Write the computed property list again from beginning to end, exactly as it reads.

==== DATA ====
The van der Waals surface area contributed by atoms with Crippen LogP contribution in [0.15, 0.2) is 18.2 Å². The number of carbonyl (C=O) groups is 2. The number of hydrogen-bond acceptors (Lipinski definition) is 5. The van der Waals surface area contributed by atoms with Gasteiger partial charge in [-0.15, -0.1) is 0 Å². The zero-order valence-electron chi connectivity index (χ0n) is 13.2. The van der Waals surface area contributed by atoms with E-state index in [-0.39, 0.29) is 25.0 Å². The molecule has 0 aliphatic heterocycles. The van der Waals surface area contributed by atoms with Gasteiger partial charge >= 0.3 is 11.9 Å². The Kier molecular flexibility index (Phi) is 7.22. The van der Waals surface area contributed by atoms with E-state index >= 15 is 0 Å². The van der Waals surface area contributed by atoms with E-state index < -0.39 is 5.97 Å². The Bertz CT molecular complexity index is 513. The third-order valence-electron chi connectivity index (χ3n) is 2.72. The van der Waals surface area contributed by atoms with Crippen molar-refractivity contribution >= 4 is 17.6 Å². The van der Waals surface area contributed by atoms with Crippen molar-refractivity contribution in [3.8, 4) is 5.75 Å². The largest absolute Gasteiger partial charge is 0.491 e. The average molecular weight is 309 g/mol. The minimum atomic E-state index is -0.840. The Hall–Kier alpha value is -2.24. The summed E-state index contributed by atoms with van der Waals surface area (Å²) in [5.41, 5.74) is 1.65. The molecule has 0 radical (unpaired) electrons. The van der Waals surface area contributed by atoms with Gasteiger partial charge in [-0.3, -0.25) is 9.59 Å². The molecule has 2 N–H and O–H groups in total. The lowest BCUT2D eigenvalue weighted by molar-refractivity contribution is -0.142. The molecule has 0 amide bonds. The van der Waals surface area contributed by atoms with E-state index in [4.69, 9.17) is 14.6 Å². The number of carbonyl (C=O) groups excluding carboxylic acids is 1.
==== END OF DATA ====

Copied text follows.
The van der Waals surface area contributed by atoms with Crippen LogP contribution in [0.15, 0.2) is 18.2 Å². The number of carbonyl (C=O) groups is 2. The number of hydrogen-bond acceptors (Lipinski definition) is 5. The van der Waals surface area contributed by atoms with Gasteiger partial charge in [-0.15, -0.1) is 0 Å². The zero-order valence-electron chi connectivity index (χ0n) is 13.2. The van der Waals surface area contributed by atoms with E-state index in [-0.39, 0.29) is 25.0 Å². The molecule has 0 aliphatic heterocycles. The van der Waals surface area contributed by atoms with Gasteiger partial charge >= 0.3 is 11.9 Å². The Kier molecular flexibility index (Phi) is 7.22. The van der Waals surface area contributed by atoms with E-state index >= 15 is 0 Å². The van der Waals surface area contributed by atoms with E-state index < -0.39 is 5.97 Å². The Bertz CT molecular complexity index is 513. The third-order valence-electron chi connectivity index (χ3n) is 2.72. The van der Waals surface area contributed by atoms with Crippen molar-refractivity contribution >= 4 is 17.6 Å². The van der Waals surface area contributed by atoms with Crippen molar-refractivity contribution in [3.8, 4) is 5.75 Å². The largest absolute Gasteiger partial charge is 0.491 e. The average molecular weight is 309 g/mol. The minimum atomic E-state index is -0.840. The Hall–Kier alpha value is -2.24. The summed E-state index contributed by atoms with van der Waals surface area (Å²) in [5.41, 5.74) is 1.65. The molecule has 0 radical (unpaired) electrons. The van der Waals surface area contributed by atoms with Gasteiger partial charge in [-0.3, -0.25) is 9.59 Å². The molecule has 2 N–H and O–H groups in total. The lowest BCUT2D eigenvalue weighted by molar-refractivity contribution is -0.142. The molecule has 0 amide bonds. The van der Waals surface area contributed by atoms with E-state index in [4.69, 9.17) is 14.6 Å². The number of carbonyl (C=O) groups excluding carboxylic acids is 1.